Learning Korean

Inspired by a friend who speaks 3 languages, English, Korean, and Japanese, I started to learn Korean online (outside of classes). I definitely still a beginner, but I find it fascinating that there are many similar pronunciation between Korean and Japanese words. For example, library in Japanese is “To-sho-kan”, while in Korean it is “Do-seo-kwan”. I found this interesting because it shows the way words diffused across countries, and how words were traded long time ago.

GCD Reflection Community Engagement – Combatting Human Trafficking

I have joined the combatting human trafficking group from the start of G11 and am continuing to contribute to it in G12 as well. So far, the CHT group has worked alongside with the NGO Lighthouse, founded by Shihoko Fujiwara. The NGO has greatly contributed in taking action against human trafficking through consultation services, educating the law enforcement/government officials, organizing awareness campaigns and lobbying the government to change legislations.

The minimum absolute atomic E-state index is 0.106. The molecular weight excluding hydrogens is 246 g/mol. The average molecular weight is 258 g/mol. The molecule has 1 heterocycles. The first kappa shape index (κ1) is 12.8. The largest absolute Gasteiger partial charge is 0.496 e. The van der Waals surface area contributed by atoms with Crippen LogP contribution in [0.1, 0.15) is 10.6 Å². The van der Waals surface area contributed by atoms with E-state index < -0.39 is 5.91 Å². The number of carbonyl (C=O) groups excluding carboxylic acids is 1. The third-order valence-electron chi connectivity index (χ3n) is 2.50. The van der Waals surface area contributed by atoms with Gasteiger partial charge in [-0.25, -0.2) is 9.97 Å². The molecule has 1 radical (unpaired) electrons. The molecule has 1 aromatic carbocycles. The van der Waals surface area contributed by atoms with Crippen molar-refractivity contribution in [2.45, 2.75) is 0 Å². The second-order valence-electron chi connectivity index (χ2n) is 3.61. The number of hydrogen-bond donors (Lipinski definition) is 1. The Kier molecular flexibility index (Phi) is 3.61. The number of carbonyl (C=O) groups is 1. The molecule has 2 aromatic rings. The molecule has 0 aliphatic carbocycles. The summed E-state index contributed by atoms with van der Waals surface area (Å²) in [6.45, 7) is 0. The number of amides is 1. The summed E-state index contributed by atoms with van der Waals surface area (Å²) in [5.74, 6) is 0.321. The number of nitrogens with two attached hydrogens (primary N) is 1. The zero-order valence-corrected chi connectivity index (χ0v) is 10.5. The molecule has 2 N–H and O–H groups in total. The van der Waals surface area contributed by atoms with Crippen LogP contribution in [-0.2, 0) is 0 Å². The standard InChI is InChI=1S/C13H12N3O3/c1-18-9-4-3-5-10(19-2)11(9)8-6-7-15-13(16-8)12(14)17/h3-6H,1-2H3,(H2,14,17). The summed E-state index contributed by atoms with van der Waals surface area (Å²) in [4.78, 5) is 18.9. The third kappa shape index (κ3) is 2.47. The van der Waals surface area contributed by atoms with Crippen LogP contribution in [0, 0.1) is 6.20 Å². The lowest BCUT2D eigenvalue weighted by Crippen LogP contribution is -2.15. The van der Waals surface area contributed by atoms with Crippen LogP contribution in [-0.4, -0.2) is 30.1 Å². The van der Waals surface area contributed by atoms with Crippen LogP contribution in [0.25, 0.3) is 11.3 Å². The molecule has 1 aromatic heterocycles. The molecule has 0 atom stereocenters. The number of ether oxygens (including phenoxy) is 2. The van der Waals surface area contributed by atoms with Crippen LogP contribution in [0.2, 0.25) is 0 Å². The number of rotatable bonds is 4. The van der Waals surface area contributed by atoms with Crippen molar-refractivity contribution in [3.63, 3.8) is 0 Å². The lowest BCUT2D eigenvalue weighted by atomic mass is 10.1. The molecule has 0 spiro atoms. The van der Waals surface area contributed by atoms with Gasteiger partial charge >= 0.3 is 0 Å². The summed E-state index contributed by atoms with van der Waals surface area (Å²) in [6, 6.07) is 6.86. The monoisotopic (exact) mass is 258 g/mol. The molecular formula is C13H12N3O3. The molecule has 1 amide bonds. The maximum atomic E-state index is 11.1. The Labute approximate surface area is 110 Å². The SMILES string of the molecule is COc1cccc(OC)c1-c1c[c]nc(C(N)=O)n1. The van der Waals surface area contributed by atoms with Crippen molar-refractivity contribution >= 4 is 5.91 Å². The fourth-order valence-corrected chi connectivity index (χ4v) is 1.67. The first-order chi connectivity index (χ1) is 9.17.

CHT has made continuous communication with Lighthouse, which has made us aware of the ongoing issue of human trafficking in Japan, and the severe situation the victims need to go through. Through donations and advocacy, we seek to make a change, and push for a difference.  CHT can support the Japanese community by spreading the knowledge that we’ve gained through our time working as a group – this is through actively communicating to our people in our school community during food fairs and other school events, and bringing it up our interpersonal time, such as transferring it to our school subjects, or sharing our knowledge to our parents. I am committed to promoting Lighthouse, and making sure younger students would be interested in joining CHT in order to continue YIS’s support to the NGO. Personally, I contributed to this, by attending speaker events, advocating for the cause and promoting the NGO during food fairs and other school events.